Joey Ramone - lead vocals; Johnny Ramone - guitar; Dee Dee Ramone - bass, backing vocals; Tommy Ramone - drums
The Ramones were a great, great American band. If you're reading this, you know that. Fourteen studio albums, several of them classics, 2,262 live shows. A million nights spent banging down the highway in a cramped van, hauling their over-worked butts from one dismal gig to the next. Never breaking through - not big-time, not the way they deserved to - but never giving up.
Their last album, Adios Amigos, true to form, tanked. This is a time when bands like Green Day, The Offspring and Rancid - bands a generation younger than The Ramones, but still fiercely inspired by their music - were selling multi-millions. In 1996, 20 years after the release of their first album, they pounded out their final performances on a Lollapalooza tour. A Ramones reunion was probably never in the cards, but now it's off forever. Joey Ramone died of cancer in a New York hospital in 2001. Dee Dee Ramone overdosed in L.A. the following year (and two years after that, Johnny also died from cancer). Fortunately, the records remain, and they don't sound quaint or dated, not at all.
The first four Ramones albums are indispensable artifacts of the late-Seventies punk world-quake; the first two, especially, with their thunderous fusion of Black Sabbath, bubblegum pop and other pinhead preoccupations, are exhilarating formal triumphs. (If "formal triumph" isn't too poofty a term to impose on four guys who probably couldn't have cared less about such a thing, and might not even have grasped it.) So, you can still hear the records. But if you never saw The Ramones live, well, you never will.
However, you can hear them live. The band put out four live albums over the course of its career, and the first of these, an import called It's Alive, is one of the most explosive rock concert documents ever released. It was recorded at the Rainbow Theatre in London on New Year's Eve 1977, when both The Ramones and punk rock itself were at a dizzying peak. You have this album, right? Let's move on.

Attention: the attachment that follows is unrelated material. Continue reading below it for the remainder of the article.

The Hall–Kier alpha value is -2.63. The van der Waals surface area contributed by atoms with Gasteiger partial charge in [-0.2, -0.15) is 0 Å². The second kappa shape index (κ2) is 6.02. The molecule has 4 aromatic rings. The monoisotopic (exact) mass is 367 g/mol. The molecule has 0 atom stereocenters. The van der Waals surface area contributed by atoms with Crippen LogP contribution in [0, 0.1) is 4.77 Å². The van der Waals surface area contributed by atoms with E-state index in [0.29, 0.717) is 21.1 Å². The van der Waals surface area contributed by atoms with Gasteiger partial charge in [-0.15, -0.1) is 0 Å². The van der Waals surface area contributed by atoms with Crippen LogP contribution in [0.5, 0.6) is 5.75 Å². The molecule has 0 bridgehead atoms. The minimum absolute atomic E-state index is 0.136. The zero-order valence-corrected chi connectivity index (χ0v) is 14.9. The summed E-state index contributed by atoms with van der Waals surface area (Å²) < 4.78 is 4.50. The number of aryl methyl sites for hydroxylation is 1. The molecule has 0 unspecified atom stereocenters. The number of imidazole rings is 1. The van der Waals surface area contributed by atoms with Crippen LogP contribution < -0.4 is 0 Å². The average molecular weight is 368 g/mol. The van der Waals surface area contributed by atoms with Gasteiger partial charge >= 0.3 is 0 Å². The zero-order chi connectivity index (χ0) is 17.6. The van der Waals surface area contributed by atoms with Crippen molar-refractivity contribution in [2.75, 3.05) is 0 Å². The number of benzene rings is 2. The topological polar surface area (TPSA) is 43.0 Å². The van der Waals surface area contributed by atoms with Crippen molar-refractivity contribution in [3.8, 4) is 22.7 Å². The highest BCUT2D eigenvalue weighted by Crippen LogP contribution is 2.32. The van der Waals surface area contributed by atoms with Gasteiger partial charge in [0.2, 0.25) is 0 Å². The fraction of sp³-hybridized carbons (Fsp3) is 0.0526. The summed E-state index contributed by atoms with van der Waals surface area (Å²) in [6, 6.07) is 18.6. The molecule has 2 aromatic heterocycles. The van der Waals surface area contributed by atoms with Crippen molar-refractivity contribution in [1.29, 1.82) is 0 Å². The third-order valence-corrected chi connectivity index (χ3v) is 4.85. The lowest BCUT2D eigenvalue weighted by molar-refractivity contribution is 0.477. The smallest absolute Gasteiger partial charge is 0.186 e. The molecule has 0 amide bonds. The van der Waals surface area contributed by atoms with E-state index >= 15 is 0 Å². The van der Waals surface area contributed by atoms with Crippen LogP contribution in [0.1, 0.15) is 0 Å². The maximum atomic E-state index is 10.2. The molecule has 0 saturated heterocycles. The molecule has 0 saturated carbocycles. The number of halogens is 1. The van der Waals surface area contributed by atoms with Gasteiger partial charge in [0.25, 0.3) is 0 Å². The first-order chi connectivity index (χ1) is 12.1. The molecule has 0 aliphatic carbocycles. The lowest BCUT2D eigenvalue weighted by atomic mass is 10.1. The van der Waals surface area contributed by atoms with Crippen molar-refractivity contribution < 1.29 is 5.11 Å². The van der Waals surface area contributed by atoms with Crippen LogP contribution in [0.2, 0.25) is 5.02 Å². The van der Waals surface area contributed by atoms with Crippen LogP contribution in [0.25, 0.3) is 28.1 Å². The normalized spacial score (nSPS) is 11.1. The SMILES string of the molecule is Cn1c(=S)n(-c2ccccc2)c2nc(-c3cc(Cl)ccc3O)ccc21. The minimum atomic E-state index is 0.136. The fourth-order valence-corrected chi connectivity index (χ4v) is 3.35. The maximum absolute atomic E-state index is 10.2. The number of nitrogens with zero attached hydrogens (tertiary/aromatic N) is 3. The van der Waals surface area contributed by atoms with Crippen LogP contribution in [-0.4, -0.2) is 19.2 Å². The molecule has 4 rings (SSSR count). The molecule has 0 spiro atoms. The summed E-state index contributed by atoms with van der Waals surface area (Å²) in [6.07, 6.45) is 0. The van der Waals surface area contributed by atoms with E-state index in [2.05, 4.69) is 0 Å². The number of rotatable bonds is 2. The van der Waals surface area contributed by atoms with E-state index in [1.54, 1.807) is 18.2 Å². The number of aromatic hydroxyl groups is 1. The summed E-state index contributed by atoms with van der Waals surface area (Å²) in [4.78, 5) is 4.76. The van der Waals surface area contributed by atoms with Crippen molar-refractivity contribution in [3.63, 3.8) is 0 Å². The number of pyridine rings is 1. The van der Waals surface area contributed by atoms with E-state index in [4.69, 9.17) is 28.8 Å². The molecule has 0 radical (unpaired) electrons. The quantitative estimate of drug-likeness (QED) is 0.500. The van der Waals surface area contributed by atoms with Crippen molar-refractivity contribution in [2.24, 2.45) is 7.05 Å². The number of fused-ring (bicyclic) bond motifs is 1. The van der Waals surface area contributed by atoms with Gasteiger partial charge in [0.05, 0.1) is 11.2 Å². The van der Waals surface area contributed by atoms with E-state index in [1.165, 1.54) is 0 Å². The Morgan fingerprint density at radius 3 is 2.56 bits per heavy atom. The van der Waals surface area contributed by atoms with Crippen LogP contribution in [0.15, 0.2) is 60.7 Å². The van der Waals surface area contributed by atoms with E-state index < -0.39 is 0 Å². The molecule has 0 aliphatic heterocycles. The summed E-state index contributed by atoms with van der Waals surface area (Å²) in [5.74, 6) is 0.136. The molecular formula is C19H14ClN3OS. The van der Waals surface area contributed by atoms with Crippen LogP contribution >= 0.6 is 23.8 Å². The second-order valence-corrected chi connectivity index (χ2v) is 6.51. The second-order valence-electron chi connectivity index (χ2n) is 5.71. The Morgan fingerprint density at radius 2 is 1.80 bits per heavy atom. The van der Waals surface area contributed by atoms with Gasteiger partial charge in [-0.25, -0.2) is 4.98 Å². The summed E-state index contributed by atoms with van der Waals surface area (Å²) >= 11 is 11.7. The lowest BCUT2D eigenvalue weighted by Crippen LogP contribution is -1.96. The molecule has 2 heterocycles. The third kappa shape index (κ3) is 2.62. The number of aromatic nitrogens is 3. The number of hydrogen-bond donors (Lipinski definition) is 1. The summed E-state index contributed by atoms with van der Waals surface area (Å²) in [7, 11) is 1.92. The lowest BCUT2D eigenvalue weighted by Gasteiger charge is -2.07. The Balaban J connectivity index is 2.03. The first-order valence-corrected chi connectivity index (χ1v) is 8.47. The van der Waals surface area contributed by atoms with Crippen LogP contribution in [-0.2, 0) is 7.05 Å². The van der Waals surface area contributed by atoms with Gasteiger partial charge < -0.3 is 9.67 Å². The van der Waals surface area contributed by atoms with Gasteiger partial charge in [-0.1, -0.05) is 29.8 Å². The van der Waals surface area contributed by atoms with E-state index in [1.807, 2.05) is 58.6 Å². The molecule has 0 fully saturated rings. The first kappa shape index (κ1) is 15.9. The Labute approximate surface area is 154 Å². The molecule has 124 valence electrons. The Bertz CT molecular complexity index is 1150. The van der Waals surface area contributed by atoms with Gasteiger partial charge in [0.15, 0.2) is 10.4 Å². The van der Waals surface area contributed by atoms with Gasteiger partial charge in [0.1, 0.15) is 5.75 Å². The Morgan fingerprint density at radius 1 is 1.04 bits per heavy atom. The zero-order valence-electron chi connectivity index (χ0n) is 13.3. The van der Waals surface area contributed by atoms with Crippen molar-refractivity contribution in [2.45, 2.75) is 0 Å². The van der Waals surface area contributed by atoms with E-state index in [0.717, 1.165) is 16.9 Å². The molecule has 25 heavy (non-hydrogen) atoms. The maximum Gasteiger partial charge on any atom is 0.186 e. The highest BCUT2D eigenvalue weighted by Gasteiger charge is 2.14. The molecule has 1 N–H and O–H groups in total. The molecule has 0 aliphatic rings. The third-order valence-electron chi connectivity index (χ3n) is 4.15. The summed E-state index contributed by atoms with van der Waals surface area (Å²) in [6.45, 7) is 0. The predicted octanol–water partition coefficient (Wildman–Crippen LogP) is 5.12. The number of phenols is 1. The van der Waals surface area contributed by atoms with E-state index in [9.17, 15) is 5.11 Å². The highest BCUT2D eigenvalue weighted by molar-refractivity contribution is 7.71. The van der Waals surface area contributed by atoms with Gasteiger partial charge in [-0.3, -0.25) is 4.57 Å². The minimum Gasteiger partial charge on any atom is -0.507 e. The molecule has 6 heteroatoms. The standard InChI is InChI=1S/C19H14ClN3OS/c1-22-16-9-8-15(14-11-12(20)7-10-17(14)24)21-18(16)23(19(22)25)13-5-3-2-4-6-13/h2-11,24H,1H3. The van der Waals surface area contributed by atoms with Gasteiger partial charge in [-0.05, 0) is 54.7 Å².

One week after the Rainbow show, The Ramones were back home in New York, booked into the Palladium, a wonderful old dump on then-still-scummy East 14th Street. It was a Saturday night, perfect. The Runaways and Suicide opened. The crowd, as you can hear, was mightily jacked up. And I think that's what sets this show slightly apart from the one captured on It's Alive. A New York band, embarked on leading the great punk conquest that never quite happened. A New York crowd, all dizzed out about having them back in town, and about being part of that big punk takeover too (so they thought). A New York vibe, I guess you could call it. If It's Alive is the greatest of punk concert albums, then this one is…what, the co-greatest? Whatever. Be happy we have it.
I saw The Ramones a lot back in those particular days. I don't know if I actually saw this show (it was the Seventies, who can remember?), but I can tell you that this is exactly what they sounded like: no guitar solos, no pointless gab, just a tsunami of sound - great breaking waves of guitar roar. But clean, sculpted, pure. And the songs! Cresting off its first two albums, Ramones and Ramones Leave Home, the band had only recently released its third, the formidable Rocket to Russia. And so every song they played that night was drawn from three of the most flat-out fabulous records in the annals of punkdom. Which is to say, every song was a hit (Well, you know what I mean). And there were 27 of them - 27 songs in a head-snapping 52 minutes. That's our boys!
I guess we can thank the King Biscuit Flower Hour engineers for capturing this performance with such admirable clarity, allowing us to thrill anew to Joey's every lovable faux-Brit vocalism, Dee Dee's inevitable "one-two-three-four" kickoffs (or "ein-zwei-drei-vier" - Dee Dee had a thing about Germany), and Johnny's breathtaking speed-king Mosrite mow-downs. Drummer-by-default Tommy Ramone is still on-board here (he would shortly step back into producing), and his endearingly unadorned thwap-bap propulsion is still a mini-wonder.
As I say, a great, great band. I can understand how some people might pine for those old punk days, bellyaching about why things just aren't as cool anymore, as loud-and-fast, as blah blah blah. Borderline pathetic, but I can understand. The Ramones, though? You can miss The Ramones. They haven't gone away. Listen.
- Kurt Loder, NYC, 2003